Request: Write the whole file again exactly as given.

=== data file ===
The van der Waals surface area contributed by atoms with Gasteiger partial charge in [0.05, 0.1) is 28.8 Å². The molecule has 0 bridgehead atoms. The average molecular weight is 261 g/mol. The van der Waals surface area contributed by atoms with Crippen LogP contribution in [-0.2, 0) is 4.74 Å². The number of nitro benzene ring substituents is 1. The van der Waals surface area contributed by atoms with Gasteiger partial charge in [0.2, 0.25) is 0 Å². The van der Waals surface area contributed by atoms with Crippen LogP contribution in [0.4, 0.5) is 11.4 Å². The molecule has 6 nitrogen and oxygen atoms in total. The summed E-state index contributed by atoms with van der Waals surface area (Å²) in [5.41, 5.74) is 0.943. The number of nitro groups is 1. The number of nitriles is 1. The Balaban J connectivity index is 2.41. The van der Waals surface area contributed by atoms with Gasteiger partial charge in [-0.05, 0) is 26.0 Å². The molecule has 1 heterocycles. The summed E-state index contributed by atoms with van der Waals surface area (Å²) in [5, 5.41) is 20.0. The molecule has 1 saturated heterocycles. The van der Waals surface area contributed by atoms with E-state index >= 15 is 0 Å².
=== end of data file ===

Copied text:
The van der Waals surface area contributed by atoms with Gasteiger partial charge in [0.05, 0.1) is 28.8 Å². The molecule has 0 bridgehead atoms. The average molecular weight is 261 g/mol. The van der Waals surface area contributed by atoms with Crippen LogP contribution in [-0.2, 0) is 4.74 Å². The number of nitro benzene ring substituents is 1. The van der Waals surface area contributed by atoms with Gasteiger partial charge in [0.2, 0.25) is 0 Å². The van der Waals surface area contributed by atoms with Crippen LogP contribution in [0.4, 0.5) is 11.4 Å². The molecule has 6 nitrogen and oxygen atoms in total. The summed E-state index contributed by atoms with van der Waals surface area (Å²) in [5.41, 5.74) is 0.943. The number of nitro groups is 1. The number of nitriles is 1. The Balaban J connectivity index is 2.41. The van der Waals surface area contributed by atoms with Gasteiger partial charge in [-0.05, 0) is 26.0 Å². The molecule has 1 heterocycles. The summed E-state index contributed by atoms with van der Waals surface area (Å²) in [5, 5.41) is 20.0. The molecule has 1 saturated heterocycles. The van der Waals surface area contributed by atoms with E-state index >= 15 is 0 Å².